Language Selection

English French German Italian Portuguese Spanish

How to use OpenOffice.org as a Two Pane Outliner

Filed under
HowTos

I’ve loved using outliners for many years. Their ability to
simultaneously help structure a document and give an overview of it has
great appeal.

When I was at school, I was a pretty good essay writer. But I was in
high school during the late 70s, back when computers didn’t attend
school. Writing essays was done with pen and paper, but my mind doesn’t
work in a linear fashion. This meant that when creating my essay, I
made several drafts, and did three times more writing than my teacher
marked.

My first draft consisted of all of the points I wanted to make and
write about. I didn’t use full sentences, and wasn’t overly concerned
with the order of my points. On this piece of paper I would eventually
start looking for connections between my points, and used lots of
arrows and asterisks. I would often finish this draft by numbering some
of the main points.

On my next piece of paper, I would flesh out a my ideas into
sentences and paragraphs. I would try to write my points in an order
that flowed logically. On re-reading what I had written, I’d try to
improve on the words I had chosen, and would often rework the structure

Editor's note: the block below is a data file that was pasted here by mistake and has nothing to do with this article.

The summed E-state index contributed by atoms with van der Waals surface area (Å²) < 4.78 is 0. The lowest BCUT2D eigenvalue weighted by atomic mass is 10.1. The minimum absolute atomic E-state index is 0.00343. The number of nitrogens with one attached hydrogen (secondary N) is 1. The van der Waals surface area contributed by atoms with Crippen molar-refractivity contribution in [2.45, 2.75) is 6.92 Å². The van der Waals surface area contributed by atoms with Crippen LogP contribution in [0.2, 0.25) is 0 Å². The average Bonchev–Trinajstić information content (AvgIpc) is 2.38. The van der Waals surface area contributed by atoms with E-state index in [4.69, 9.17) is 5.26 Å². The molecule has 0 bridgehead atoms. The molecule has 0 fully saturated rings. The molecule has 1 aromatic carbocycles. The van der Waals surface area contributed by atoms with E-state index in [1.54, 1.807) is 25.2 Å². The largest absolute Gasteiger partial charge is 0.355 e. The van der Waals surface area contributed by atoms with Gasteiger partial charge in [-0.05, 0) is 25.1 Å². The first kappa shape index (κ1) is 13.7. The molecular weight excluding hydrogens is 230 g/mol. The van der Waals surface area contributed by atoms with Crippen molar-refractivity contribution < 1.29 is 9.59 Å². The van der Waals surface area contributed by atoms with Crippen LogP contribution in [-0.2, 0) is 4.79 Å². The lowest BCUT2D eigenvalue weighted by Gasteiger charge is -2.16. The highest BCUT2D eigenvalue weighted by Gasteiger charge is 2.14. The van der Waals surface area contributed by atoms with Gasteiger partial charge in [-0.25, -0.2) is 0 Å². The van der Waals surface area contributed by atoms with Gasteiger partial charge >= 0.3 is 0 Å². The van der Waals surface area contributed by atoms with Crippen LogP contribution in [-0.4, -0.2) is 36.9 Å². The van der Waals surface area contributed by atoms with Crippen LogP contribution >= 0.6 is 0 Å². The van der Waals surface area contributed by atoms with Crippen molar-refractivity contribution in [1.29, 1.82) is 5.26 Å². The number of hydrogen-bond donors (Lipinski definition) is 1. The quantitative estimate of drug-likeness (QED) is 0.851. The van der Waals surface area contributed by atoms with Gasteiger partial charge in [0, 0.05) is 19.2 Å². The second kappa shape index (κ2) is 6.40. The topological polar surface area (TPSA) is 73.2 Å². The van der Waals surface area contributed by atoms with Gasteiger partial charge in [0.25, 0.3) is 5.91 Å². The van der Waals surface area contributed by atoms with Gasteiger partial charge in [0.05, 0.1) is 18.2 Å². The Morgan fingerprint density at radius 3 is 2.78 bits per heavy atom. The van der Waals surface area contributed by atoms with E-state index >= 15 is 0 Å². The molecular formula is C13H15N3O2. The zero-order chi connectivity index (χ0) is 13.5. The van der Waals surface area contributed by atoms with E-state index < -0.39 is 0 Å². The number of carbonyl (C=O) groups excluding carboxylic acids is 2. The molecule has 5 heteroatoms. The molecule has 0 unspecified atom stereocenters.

of my sentences. Finally, I would write an introduction to my essay,
then slightly reword my introduction and use it as a conclusion. I’d
aim to make the conclusion the best and clearest piece of writing in
the essay.

Once I was happy with this, I would rewrite it as neatly as possible
on a clean piece of paper, and hand this into the teacher for marking.
Generally, she was happy.

A decade later I bought my first personal computer. When I
discovered outlining, I was amazed and satisfied. I had found a piece
of technology that made my essay writing procedure as easy as
breathing. Outlining allowed me to make, order and relate points, flesh
them out, and format them. And at the end of my fiddling, I had a
finished document.

Rest of article

More in Tux Machines

today's howtos

Leftovers: Software

Userptr Support Set For AMD Radeon GPUs In Linux 3.18

While it was originally set for Linux 3.17, with the Linux 3.18 kernel that's still months away will be userptr support for the AMD Radeon graphics driver. Read more

Rugged mini-PCs have four gigabit ports, run Ubuntu

Stealth.com has launched four rugged mini-PCs based on 3rd Gen. Intel Core CPUs, featuring four gigabit ports, Ubuntu, and optional PCI and PCIe expansion. The four new LPC480x models are the latest members of the Little PC family of mini-PCs from Stealth.com (formerly Stealth Computer), which include the circa-2011, Intel Atom D525 based LPC-125LPM. The company sells about 50 different LPC models available with Windows or Ubuntu Linux. The systems are designed for embedded control, digital signs, kiosks, mobile navigation, thin-clients, POS, and Human Machine Interface (HMI) applications. Read more